We moved onto the reunification palace then the rains came. It was an uphill battle after that. We left the palace when the rains calmed a bit. We had only made it back to the market when it started pouring. This is where the leaky roof started holding us hostage. There seemed to be no drainage within the market and with the rain gaining force outside, the water started gathering inside. within half an hour we were already standing at the elevated walkways as the water reached ankle level.

Rain rain go away! But it did not. It would haunt us for the whole day!

Rain rain go away! But it did not. It would haunt us for the whole day!

The Notre Damme Cathedral with a Cyclo parked in front.

The Notre Damme Cathedral with a Cyclo parked in front.

Problems of expired films.. The blue cast!

Problems of expired films.. The blue cast!

As the Rain clouds threatened to eat us up... We made this last picture of the rear of the cathedral.

As the Rain clouds threatened to eat us up... We made this last picture of the rear of the cathedral.

By the end of the hour, poncho vendors appeared and started selling the ponchos for VND10,000. We thought the rains would stop soon and decided against buying them. We would regret making this decision as the poncho vendors vanished all of a sudden when we needed them the most. The water inside went up to the sheens and vendors started their regime of bailing out the water with pails. The rhythmic fashion of their bailing made it look like a routine procedure.

We decided to walk inthe rain after an hour long wait. With a full bladder I began my ardous journey into the rains and towards our hostel. My companion lived up to an old stereotype about girls and maps and within the next hour we were walking (soaking wet)through unfamiliar territory. Well I wont blame her because one of the motorbike taxi riders(xe om riders) deliberately gave us wrong directions after we told him we dont need a ride. So we ended up reaching the area near our hostel about 2 hours later. I had failed to empty my bladder in these two hours and I could'nt find a toilet. It seems I was trying to balance the need to find my hostel with the need to relieve myself and I prioritised on the former. But when we reached the street near our hostel my heart sank. The flood waters were knee deep and there were dead rats and cockroaches floating around. I thought to myself, "water water everywhere and not a place to pee!!". As we waded through the water things just got worse. Vehicles were stranded and people poured out of them making the already choppy waters even worse. I felt like one of those ocean liners in a thunderstorm, rocking against the waters with a deadly cargo!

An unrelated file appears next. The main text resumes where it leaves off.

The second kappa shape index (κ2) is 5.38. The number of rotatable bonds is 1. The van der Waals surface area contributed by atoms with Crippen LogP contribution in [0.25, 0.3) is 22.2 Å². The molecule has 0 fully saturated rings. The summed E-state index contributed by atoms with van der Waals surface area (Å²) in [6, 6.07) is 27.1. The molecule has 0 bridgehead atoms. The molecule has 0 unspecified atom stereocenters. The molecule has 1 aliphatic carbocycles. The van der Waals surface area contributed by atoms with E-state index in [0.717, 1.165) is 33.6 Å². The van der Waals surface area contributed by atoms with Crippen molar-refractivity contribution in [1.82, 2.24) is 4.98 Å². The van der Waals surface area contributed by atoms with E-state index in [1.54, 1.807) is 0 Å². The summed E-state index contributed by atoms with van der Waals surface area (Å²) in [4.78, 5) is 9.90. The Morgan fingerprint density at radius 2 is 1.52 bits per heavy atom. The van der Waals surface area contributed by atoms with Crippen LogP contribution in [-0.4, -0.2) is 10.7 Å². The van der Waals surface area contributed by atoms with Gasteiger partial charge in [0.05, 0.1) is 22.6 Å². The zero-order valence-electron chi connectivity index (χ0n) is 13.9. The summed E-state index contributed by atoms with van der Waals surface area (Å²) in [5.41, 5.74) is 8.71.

Just when I could see my hostel the most amazing thing happened. This boy who stood in front of me just opened his pants and let loose a gusher. Now one part of me thought "why did'nt I think ofthat??", while another said,"This aint your country contractor, so be a good boy!".

I finally made it to the hotel and let out a orgiastic groan of relief as I relieved myself 3 hours after my call first came.

We washed up and went out once again into the flooded waters for dinner. The restaurant under our hostel was full so we waded across to the opposite side only to find out that there was a power cut. So it was a candle light dinner for us... Oh how romantic.

Being a vegetarian in Vietnam is far easier now than it ever was in the past, atleast after you figure out the words that mean "no meat". It was difficult ordering vegetarian at the roadside cafes at first. Then I came across one item on the menu that said "pho Khong Tit" and things became waaayy easier after that. I figured this out on the last day at Saigon so until then I was still making funny gestures to get the message across.

We were lucky the owner of our hostel had a generator so we could have a warm shower and go to bed in peace.

And thus the first day of my holidays came to a wet wet end in Saigon. But it was fun in a different way. An adventure to tell the kids at home.

You are here : Overview Asia Vietnam Vietnam: Day 1:Arrival in Saigon
The trip
Start of journey: May 27, 2007
Duration: 4 weeks
End of journey: Jun 20, 2007
Travelled countries: Vietnam
The Author
The Indian Contractor is an active author on break-fresh-ground. since 14 years.